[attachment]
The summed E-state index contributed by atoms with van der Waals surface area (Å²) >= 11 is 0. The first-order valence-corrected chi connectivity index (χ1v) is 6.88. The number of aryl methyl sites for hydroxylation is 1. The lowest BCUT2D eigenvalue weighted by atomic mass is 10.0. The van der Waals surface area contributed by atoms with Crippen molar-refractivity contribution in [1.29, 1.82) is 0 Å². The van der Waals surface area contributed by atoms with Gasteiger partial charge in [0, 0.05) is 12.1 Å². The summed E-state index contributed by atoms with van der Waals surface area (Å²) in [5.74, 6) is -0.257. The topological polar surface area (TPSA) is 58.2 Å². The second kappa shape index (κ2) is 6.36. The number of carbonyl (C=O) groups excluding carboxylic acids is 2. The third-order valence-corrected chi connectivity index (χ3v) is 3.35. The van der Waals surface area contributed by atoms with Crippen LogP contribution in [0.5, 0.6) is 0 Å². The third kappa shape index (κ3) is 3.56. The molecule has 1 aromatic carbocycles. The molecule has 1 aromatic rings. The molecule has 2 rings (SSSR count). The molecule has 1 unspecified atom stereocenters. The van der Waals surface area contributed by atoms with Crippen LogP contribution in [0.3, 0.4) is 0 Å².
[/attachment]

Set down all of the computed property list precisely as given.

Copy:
The summed E-state index contributed by atoms with van der Waals surface area (Å²) >= 11 is 0. The first-order valence-corrected chi connectivity index (χ1v) is 6.88. The number of aryl methyl sites for hydroxylation is 1. The lowest BCUT2D eigenvalue weighted by atomic mass is 10.0. The van der Waals surface area contributed by atoms with Crippen molar-refractivity contribution in [1.29, 1.82) is 0 Å². The van der Waals surface area contributed by atoms with Gasteiger partial charge in [0, 0.05) is 12.1 Å². The summed E-state index contributed by atoms with van der Waals surface area (Å²) in [5.74, 6) is -0.257. The topological polar surface area (TPSA) is 58.2 Å². The second kappa shape index (κ2) is 6.36. The number of carbonyl (C=O) groups excluding carboxylic acids is 2. The third-order valence-corrected chi connectivity index (χ3v) is 3.35. The van der Waals surface area contributed by atoms with Crippen LogP contribution in [0.5, 0.6) is 0 Å². The third kappa shape index (κ3) is 3.56. The molecule has 1 aromatic carbocycles. The molecule has 1 aromatic rings. The molecule has 2 rings (SSSR count). The molecule has 1 unspecified atom stereocenters. The van der Waals surface area contributed by atoms with Crippen LogP contribution in [0.3, 0.4) is 0 Å².